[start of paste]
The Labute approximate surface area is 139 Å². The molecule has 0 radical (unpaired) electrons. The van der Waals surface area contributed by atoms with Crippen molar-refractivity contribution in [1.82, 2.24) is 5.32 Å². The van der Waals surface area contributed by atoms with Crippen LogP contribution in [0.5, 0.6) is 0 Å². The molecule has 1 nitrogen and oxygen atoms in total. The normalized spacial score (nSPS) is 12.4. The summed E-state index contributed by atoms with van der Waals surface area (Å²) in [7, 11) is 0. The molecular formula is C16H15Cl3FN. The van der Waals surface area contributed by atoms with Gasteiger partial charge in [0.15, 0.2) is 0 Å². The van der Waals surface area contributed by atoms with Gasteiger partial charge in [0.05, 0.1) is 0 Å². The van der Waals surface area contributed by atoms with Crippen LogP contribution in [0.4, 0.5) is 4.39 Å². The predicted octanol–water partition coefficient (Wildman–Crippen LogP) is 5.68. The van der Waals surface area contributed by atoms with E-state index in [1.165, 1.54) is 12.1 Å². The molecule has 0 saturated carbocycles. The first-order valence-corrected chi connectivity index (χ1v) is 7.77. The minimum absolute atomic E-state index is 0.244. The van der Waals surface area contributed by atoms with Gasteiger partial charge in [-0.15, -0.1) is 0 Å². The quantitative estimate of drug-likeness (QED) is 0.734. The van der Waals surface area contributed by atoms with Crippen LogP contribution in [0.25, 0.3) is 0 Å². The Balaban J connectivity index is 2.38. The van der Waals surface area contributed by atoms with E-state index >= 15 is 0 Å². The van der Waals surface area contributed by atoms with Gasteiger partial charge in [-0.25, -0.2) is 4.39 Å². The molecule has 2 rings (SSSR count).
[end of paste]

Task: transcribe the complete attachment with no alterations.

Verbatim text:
The Labute approximate surface area is 139 Å². The molecule has 0 radical (unpaired) electrons. The van der Waals surface area contributed by atoms with Crippen molar-refractivity contribution in [1.82, 2.24) is 5.32 Å². The van der Waals surface area contributed by atoms with Crippen LogP contribution in [0.5, 0.6) is 0 Å². The molecule has 1 nitrogen and oxygen atoms in total. The normalized spacial score (nSPS) is 12.4. The summed E-state index contributed by atoms with van der Waals surface area (Å²) in [7, 11) is 0. The molecular formula is C16H15Cl3FN. The van der Waals surface area contributed by atoms with Gasteiger partial charge in [0.15, 0.2) is 0 Å². The van der Waals surface area contributed by atoms with Gasteiger partial charge in [0.05, 0.1) is 0 Å². The van der Waals surface area contributed by atoms with Crippen LogP contribution in [0.4, 0.5) is 4.39 Å². The predicted octanol–water partition coefficient (Wildman–Crippen LogP) is 5.68. The van der Waals surface area contributed by atoms with E-state index in [1.165, 1.54) is 12.1 Å². The molecule has 0 saturated carbocycles. The first-order valence-corrected chi connectivity index (χ1v) is 7.77. The minimum absolute atomic E-state index is 0.244. The van der Waals surface area contributed by atoms with Gasteiger partial charge in [-0.15, -0.1) is 0 Å². The quantitative estimate of drug-likeness (QED) is 0.734. The van der Waals surface area contributed by atoms with Crippen LogP contribution in [0.25, 0.3) is 0 Å². The Balaban J connectivity index is 2.38. The van der Waals surface area contributed by atoms with E-state index >= 15 is 0 Å². The van der Waals surface area contributed by atoms with Gasteiger partial charge in [-0.25, -0.2) is 4.39 Å². The molecule has 2 rings (SSSR count).